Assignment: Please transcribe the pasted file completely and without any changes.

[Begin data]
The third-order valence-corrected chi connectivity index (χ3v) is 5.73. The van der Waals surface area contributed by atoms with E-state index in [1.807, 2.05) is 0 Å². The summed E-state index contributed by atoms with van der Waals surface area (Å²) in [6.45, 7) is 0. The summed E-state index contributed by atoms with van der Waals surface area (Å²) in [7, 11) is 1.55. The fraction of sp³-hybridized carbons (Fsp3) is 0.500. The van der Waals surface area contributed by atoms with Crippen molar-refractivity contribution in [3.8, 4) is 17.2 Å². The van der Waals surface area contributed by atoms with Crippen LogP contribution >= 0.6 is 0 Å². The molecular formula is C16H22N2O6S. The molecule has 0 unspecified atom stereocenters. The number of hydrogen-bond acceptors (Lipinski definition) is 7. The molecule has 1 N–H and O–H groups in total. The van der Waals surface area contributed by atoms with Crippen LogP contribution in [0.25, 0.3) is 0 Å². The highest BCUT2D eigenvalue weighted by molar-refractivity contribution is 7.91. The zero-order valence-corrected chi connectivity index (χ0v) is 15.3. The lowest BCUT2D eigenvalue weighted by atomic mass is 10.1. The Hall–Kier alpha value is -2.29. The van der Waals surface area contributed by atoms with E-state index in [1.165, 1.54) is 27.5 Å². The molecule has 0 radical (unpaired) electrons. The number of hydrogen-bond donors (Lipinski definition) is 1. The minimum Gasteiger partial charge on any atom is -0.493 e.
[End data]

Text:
The third-order valence-corrected chi connectivity index (χ3v) is 5.73. The van der Waals surface area contributed by atoms with E-state index in [1.807, 2.05) is 0 Å². The summed E-state index contributed by atoms with van der Waals surface area (Å²) in [6.45, 7) is 0. The summed E-state index contributed by atoms with van der Waals surface area (Å²) in [7, 11) is 1.55. The fraction of sp³-hybridized carbons (Fsp3) is 0.500. The van der Waals surface area contributed by atoms with Crippen molar-refractivity contribution in [3.8, 4) is 17.2 Å². The van der Waals surface area contributed by atoms with Crippen LogP contribution >= 0.6 is 0 Å². The molecular formula is C16H22N2O6S. The molecule has 0 unspecified atom stereocenters. The number of hydrogen-bond acceptors (Lipinski definition) is 7. The molecule has 1 N–H and O–H groups in total. The van der Waals surface area contributed by atoms with Crippen LogP contribution in [0.25, 0.3) is 0 Å². The highest BCUT2D eigenvalue weighted by molar-refractivity contribution is 7.91. The zero-order valence-corrected chi connectivity index (χ0v) is 15.3. The lowest BCUT2D eigenvalue weighted by atomic mass is 10.1. The Hall–Kier alpha value is -2.29. The van der Waals surface area contributed by atoms with E-state index in [1.165, 1.54) is 27.5 Å². The molecule has 0 radical (unpaired) electrons. The number of hydrogen-bond donors (Lipinski definition) is 1. The minimum Gasteiger partial charge on any atom is -0.493 e.